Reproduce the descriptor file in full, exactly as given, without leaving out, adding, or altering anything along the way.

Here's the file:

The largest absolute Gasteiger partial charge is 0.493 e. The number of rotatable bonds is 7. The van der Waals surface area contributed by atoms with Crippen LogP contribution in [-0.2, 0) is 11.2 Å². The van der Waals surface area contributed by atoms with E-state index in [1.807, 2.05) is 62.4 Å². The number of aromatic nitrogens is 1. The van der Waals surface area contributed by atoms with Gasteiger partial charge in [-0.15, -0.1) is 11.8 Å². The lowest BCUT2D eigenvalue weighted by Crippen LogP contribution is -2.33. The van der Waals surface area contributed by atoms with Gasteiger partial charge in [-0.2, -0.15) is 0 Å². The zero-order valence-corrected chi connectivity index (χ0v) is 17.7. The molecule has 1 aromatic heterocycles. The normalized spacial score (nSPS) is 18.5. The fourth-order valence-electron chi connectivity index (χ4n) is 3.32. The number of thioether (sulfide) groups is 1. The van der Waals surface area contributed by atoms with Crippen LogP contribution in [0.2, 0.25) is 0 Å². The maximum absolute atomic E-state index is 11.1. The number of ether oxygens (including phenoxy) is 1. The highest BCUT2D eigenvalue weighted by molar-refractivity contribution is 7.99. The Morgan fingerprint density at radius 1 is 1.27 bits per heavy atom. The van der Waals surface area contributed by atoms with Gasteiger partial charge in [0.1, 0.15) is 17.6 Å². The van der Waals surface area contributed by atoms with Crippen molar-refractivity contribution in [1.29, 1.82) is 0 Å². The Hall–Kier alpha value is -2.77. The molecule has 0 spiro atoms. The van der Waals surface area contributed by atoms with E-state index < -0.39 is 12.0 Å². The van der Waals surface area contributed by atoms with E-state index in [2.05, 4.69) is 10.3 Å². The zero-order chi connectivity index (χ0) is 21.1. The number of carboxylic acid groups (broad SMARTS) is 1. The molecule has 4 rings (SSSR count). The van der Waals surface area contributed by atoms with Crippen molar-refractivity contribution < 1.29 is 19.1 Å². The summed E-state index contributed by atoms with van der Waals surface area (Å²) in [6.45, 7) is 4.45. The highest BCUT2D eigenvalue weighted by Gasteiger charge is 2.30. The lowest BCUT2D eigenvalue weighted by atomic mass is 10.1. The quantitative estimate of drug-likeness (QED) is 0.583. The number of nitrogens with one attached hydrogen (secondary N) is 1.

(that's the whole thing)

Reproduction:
The largest absolute Gasteiger partial charge is 0.493 e. The number of rotatable bonds is 7. The van der Waals surface area contributed by atoms with Crippen LogP contribution in [-0.2, 0) is 11.2 Å². The van der Waals surface area contributed by atoms with E-state index in [1.807, 2.05) is 62.4 Å². The number of aromatic nitrogens is 1. The van der Waals surface area contributed by atoms with Gasteiger partial charge in [-0.15, -0.1) is 11.8 Å². The lowest BCUT2D eigenvalue weighted by Crippen LogP contribution is -2.33. The van der Waals surface area contributed by atoms with Gasteiger partial charge in [-0.2, -0.15) is 0 Å². The zero-order valence-corrected chi connectivity index (χ0v) is 17.7. The molecule has 1 aromatic heterocycles. The normalized spacial score (nSPS) is 18.5. The fourth-order valence-electron chi connectivity index (χ4n) is 3.32. The number of thioether (sulfide) groups is 1. The van der Waals surface area contributed by atoms with Crippen LogP contribution in [0.2, 0.25) is 0 Å². The maximum absolute atomic E-state index is 11.1. The number of ether oxygens (including phenoxy) is 1. The highest BCUT2D eigenvalue weighted by molar-refractivity contribution is 7.99. The Morgan fingerprint density at radius 1 is 1.27 bits per heavy atom. The van der Waals surface area contributed by atoms with Gasteiger partial charge in [0.1, 0.15) is 17.6 Å². The van der Waals surface area contributed by atoms with Crippen molar-refractivity contribution in [1.29, 1.82) is 0 Å². The Hall–Kier alpha value is -2.77. The molecule has 0 spiro atoms. The van der Waals surface area contributed by atoms with E-state index < -0.39 is 12.0 Å². The van der Waals surface area contributed by atoms with E-state index in [2.05, 4.69) is 10.3 Å². The zero-order chi connectivity index (χ0) is 21.1. The number of carboxylic acid groups (broad SMARTS) is 1. The molecule has 4 rings (SSSR count). The van der Waals surface area contributed by atoms with Crippen molar-refractivity contribution < 1.29 is 19.1 Å². The summed E-state index contributed by atoms with van der Waals surface area (Å²) in [6.45, 7) is 4.45. The highest BCUT2D eigenvalue weighted by Gasteiger charge is 2.30. The lowest BCUT2D eigenvalue weighted by atomic mass is 10.1. The quantitative estimate of drug-likeness (QED) is 0.583. The number of nitrogens with one attached hydrogen (secondary N) is 1.